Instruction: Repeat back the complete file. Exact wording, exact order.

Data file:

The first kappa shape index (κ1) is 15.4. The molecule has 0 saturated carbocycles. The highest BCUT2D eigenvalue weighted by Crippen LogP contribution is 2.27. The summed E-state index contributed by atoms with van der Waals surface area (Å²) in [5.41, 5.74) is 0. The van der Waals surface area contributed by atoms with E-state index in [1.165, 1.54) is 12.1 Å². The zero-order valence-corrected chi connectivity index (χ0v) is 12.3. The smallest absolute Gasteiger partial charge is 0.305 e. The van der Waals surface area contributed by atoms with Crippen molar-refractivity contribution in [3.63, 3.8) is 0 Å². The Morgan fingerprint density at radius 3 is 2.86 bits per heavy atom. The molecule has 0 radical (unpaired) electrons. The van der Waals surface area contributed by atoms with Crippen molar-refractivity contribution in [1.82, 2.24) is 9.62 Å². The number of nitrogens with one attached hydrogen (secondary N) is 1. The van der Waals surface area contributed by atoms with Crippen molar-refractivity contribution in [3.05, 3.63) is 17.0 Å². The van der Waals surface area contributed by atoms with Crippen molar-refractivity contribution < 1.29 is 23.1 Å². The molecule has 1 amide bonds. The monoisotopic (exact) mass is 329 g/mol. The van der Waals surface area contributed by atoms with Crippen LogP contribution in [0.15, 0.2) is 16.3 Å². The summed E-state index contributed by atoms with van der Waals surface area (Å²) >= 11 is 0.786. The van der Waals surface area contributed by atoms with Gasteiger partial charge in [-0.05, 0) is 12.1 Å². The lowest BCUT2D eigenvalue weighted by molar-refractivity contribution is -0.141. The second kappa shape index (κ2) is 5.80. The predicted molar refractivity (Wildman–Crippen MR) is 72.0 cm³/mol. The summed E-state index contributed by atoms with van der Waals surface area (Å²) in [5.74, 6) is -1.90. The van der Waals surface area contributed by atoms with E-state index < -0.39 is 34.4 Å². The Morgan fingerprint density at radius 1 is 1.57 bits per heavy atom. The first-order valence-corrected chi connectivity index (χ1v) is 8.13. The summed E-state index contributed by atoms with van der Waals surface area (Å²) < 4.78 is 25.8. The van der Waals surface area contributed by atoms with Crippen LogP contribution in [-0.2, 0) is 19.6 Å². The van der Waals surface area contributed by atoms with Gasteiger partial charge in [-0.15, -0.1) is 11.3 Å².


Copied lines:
The first kappa shape index (κ1) is 15.4. The molecule has 0 saturated carbocycles. The highest BCUT2D eigenvalue weighted by Crippen LogP contribution is 2.27. The summed E-state index contributed by atoms with van der Waals surface area (Å²) in [5.41, 5.74) is 0. The van der Waals surface area contributed by atoms with E-state index in [1.165, 1.54) is 12.1 Å². The zero-order valence-corrected chi connectivity index (χ0v) is 12.3. The smallest absolute Gasteiger partial charge is 0.305 e. The van der Waals surface area contributed by atoms with Crippen molar-refractivity contribution in [3.63, 3.8) is 0 Å². The Morgan fingerprint density at radius 3 is 2.86 bits per heavy atom. The molecule has 0 radical (unpaired) electrons. The van der Waals surface area contributed by atoms with Crippen molar-refractivity contribution in [1.82, 2.24) is 9.62 Å². The number of nitrogens with one attached hydrogen (secondary N) is 1. The van der Waals surface area contributed by atoms with Crippen molar-refractivity contribution in [3.05, 3.63) is 17.0 Å². The van der Waals surface area contributed by atoms with Crippen molar-refractivity contribution < 1.29 is 23.1 Å². The molecule has 1 amide bonds. The monoisotopic (exact) mass is 329 g/mol. The van der Waals surface area contributed by atoms with Crippen LogP contribution in [0.15, 0.2) is 16.3 Å². The summed E-state index contributed by atoms with van der Waals surface area (Å²) >= 11 is 0.786. The van der Waals surface area contributed by atoms with Gasteiger partial charge in [-0.05, 0) is 12.1 Å². The lowest BCUT2D eigenvalue weighted by molar-refractivity contribution is -0.141. The second kappa shape index (κ2) is 5.80. The predicted molar refractivity (Wildman–Crippen MR) is 72.0 cm³/mol. The summed E-state index contributed by atoms with van der Waals surface area (Å²) in [5.74, 6) is -1.90. The van der Waals surface area contributed by atoms with E-state index < -0.39 is 34.4 Å². The Morgan fingerprint density at radius 1 is 1.57 bits per heavy atom. The first-order valence-corrected chi connectivity index (χ1v) is 8.13. The summed E-state index contributed by atoms with van der Waals surface area (Å²) < 4.78 is 25.8. The van der Waals surface area contributed by atoms with Crippen LogP contribution in [-0.2, 0) is 19.6 Å². The van der Waals surface area contributed by atoms with Gasteiger partial charge in [-0.15, -0.1) is 11.3 Å².